The lesson of the cicada


A California Zen teacher retells a story from Hakuin Ekaku (1685–1768), and adds:

But this attainment can’t come from reading a book, or having someone tell us what we should believe. This comes from years of introspective struggle with the meaning of our own existence.

— Dochong, JDPSN (Interfering or teaching, Zen Mirror, Oct. 19, 2008)



2 responses

  1. I dunno about the need for “struggle” and “meaning of our own existence.”

    We do need to become intimate with ourselves – our beauty and our horror. Sometimes this intimacy can appear from reading a passage in a book, sometimes from the feedback of a friend or teacher. And, most often, it can come from simply paying attention to the function of our mind.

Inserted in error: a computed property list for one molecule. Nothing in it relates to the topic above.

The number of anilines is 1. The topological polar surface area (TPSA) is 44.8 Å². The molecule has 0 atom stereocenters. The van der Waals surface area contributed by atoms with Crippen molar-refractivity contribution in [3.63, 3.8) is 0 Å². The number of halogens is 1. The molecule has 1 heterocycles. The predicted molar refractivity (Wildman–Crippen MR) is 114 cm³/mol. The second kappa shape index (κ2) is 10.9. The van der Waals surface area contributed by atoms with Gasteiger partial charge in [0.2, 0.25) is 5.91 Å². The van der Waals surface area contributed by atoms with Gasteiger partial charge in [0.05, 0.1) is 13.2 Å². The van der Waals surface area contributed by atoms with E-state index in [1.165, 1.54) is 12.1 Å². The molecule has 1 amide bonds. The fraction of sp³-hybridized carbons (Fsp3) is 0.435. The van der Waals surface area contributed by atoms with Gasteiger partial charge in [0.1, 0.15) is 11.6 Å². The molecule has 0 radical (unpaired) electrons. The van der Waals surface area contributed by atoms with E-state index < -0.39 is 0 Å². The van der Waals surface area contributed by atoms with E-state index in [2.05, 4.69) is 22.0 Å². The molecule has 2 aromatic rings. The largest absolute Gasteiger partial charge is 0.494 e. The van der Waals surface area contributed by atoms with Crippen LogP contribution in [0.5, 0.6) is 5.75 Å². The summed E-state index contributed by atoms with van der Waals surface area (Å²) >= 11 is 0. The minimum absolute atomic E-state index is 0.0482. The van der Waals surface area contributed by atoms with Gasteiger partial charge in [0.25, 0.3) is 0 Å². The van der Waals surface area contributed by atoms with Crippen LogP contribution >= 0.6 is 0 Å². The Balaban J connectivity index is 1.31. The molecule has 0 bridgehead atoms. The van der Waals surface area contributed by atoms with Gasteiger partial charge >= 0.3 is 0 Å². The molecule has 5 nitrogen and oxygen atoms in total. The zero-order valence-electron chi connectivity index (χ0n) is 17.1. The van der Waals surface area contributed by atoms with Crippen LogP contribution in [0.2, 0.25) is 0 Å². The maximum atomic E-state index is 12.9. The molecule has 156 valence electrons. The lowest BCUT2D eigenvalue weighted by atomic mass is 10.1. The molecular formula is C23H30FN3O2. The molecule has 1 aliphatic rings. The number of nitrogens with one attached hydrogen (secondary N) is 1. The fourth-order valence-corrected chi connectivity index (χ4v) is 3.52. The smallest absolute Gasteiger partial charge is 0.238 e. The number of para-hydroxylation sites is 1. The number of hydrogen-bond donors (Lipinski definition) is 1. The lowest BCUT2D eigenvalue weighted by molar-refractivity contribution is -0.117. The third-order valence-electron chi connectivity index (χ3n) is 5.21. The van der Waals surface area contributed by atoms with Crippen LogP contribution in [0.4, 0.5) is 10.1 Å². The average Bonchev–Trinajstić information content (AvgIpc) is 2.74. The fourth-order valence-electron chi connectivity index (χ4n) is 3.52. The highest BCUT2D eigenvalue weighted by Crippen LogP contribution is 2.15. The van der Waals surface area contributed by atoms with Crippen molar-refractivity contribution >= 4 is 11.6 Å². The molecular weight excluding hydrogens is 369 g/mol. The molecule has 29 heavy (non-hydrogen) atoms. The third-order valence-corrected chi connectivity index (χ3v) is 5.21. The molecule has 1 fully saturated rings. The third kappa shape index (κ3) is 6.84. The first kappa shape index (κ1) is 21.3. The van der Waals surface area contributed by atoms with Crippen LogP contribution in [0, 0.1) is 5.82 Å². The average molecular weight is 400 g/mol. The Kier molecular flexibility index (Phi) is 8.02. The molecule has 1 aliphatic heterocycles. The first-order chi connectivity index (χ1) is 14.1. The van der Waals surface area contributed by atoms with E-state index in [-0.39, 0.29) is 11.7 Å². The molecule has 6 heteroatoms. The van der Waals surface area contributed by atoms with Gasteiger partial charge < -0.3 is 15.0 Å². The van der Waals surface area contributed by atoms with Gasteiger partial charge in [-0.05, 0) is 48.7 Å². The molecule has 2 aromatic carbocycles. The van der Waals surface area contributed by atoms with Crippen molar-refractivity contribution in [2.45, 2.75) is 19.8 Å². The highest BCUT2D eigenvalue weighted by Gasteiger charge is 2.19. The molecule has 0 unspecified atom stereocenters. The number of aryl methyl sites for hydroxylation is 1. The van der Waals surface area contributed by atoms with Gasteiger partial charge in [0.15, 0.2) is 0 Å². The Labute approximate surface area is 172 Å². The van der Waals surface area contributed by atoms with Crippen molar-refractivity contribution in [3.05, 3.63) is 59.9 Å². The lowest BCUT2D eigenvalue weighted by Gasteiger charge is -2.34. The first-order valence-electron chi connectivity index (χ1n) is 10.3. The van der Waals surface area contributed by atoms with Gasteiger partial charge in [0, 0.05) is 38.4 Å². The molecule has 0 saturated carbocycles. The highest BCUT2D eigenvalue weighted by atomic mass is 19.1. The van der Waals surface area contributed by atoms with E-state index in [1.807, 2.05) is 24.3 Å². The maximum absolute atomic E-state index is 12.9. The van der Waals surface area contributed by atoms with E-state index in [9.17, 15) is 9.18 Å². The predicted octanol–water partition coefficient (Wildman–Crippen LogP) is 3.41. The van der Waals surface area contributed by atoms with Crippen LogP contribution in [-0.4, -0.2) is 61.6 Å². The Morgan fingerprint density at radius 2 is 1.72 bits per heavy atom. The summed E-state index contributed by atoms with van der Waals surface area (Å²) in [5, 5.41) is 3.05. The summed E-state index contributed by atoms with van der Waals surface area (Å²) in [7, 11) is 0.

Breathing helps.


  2. For me it’s a struggle. Sitting and not thinking about yesterday’s TV show or today’s breakfast — that is very hard for me!

    Maybe “the meaning of our own existence” sounds highfalutin, but I think it’s just another way of stating the question: “What am I?” Don’t know! But I get a little glimpse of understanding sometimes about this “don’t know,” and you are right, sometimes that comes from something outside me. A shock of recognition. But more often, it comes from some deep place inside, and my access to that place (whatever it is) is new to me.